Residential property management firms will sometimes see and deal with tenants who are dissatisfied with the way their landlords conduct business. It’s an unfortunately common experience, as far too many property owners are willing to collect their rent but fail to uphold their end of the business arrangement they’ve made. As a result, landlords can be sued by their tenants.

This is something that is entirely avoidable. This is also something that many landlords don’t have funds to set aside for – legal fees associated with tenants suing. Here are some things that you can do to avoid having disgruntled tenants trying to take you on legally.

Keep Up on Repairs and Maintenance

This is easily the most common reason behind tenants suing their landlords. If a home starts to fall into disrepair, or existing damages or other problems have not been addressed by the landlord, tenants get antsy very quickly. It’s not hard to see why – some issues can make a space uninhabitable, unhygienic and unsafe.

Additionally, failing to keep a property maintained can violate local laws. If you live in an area where such laws apply, you need to keep up to date on what these laws are, and any changes made to the laws over time. If you violate the law, litigation could be on the horizon.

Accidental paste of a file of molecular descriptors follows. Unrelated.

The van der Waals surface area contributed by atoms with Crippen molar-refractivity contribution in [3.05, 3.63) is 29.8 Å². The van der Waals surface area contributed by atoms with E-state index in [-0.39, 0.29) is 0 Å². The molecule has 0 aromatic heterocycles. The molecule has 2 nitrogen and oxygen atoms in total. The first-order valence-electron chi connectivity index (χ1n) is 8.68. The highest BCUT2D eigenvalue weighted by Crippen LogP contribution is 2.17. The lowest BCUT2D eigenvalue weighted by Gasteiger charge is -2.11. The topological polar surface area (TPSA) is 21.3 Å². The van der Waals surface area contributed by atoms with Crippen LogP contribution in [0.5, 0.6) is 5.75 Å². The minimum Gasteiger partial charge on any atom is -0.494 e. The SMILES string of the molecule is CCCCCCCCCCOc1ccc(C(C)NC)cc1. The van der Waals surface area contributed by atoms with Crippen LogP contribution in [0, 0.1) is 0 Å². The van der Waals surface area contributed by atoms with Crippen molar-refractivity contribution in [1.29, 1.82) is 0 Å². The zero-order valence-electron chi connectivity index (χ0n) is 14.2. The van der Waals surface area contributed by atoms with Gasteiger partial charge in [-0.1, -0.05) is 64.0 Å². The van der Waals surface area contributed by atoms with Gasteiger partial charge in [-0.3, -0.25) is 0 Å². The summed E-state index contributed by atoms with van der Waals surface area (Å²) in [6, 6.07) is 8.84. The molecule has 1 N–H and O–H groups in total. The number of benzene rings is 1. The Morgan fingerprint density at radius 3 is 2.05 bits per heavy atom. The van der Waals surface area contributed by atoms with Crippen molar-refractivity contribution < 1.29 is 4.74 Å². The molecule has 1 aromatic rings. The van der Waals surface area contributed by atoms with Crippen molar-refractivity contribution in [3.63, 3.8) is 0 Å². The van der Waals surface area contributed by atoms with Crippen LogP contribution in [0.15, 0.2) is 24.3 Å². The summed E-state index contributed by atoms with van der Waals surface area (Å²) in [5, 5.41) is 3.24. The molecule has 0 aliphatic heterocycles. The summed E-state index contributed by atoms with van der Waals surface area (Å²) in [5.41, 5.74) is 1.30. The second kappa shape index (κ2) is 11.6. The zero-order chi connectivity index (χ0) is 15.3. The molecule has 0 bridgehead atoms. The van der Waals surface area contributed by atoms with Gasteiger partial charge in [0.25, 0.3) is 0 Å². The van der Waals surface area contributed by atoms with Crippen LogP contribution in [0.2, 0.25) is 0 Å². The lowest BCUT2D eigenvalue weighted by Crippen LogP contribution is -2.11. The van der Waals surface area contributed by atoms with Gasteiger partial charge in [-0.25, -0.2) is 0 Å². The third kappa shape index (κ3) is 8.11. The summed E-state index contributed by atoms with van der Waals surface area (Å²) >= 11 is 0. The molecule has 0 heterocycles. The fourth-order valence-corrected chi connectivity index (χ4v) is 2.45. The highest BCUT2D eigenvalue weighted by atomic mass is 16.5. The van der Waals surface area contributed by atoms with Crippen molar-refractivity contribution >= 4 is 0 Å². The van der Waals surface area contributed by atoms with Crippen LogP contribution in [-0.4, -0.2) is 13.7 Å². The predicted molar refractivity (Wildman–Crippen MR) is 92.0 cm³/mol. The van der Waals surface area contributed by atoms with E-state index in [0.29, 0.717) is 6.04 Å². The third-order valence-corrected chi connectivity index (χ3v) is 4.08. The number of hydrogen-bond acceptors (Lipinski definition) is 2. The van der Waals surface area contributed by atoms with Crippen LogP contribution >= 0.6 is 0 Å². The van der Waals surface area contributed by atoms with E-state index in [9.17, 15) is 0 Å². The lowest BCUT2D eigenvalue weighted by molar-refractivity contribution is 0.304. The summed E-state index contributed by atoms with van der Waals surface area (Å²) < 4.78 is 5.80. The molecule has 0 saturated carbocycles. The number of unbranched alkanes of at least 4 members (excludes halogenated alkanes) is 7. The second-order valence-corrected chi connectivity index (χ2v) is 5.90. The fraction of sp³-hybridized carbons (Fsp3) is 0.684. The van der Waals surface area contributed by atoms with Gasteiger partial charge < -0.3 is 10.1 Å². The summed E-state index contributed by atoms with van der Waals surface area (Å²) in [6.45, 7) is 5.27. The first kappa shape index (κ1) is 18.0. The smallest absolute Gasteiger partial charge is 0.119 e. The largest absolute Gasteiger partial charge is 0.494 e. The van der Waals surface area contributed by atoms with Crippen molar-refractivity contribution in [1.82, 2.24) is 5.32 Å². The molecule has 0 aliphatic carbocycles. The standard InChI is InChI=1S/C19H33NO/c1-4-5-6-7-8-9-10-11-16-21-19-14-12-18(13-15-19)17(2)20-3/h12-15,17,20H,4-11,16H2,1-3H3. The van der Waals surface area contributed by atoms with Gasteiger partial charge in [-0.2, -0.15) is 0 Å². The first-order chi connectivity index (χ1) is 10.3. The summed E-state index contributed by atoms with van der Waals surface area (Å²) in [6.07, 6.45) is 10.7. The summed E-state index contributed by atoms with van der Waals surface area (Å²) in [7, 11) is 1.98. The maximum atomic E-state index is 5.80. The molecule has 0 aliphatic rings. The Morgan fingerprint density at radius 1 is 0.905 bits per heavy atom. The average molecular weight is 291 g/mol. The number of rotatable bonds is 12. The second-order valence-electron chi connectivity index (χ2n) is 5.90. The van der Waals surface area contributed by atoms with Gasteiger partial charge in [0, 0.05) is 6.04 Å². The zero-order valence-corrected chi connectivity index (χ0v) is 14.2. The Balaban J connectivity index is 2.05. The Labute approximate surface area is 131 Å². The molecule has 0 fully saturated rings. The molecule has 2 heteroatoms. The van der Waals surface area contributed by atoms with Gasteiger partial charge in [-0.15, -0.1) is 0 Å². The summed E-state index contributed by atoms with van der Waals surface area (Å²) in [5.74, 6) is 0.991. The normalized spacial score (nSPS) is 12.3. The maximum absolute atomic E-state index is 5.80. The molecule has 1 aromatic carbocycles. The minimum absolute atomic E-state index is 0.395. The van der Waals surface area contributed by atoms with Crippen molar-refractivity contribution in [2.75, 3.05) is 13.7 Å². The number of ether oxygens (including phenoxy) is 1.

Make Sure the Home is Up to Safety Standards

An unsafe home is another complaint that residential property management professionals hear far too frequently. Landlords are responsible for ensuring their tenants’ safety before the lease is even signed. Make sure that the home’s wiring and plumbing are up to code. Fix loose hand railings on staircases. Eliminate mold, lead and asbestos, as these contaminants can make a person seriously sick.

It is in your – and your tenants’ – best interests that you conduct a safety inspection with the help of a professional in the industry. This will help you address any potential problems that can arise, so that you may rectify them quickly.

Follow the Lease

This sounds obvious, but the conditions of the lease apply to both the tenants and the landlord of a property.  Make sure that the lease has been read thoroughly by both tenant and landlord, to minimize the risk of miscommunication leading to potential litigation. Leases are legally binding contracts that outline the terms and responsibilities of both parties. Failing to abide by the terms, or by inputting terms that are against the law, can land a landlord in a courtroom.

Get the Help of Residential Property Management Pros to Stay Out of Legal Trouble

Unfortunately, there is no way to 100% safeguard yourself, as a landlord, against the possibility of being sued by a tenant. But if you adhere to the terms of your lease and address concerns within the environment in a timely fashion, you’re going to have an easier time renting out your property. Contact the residential property management experts at MYND to learn more about how to uphold your end of the deal as a landlord.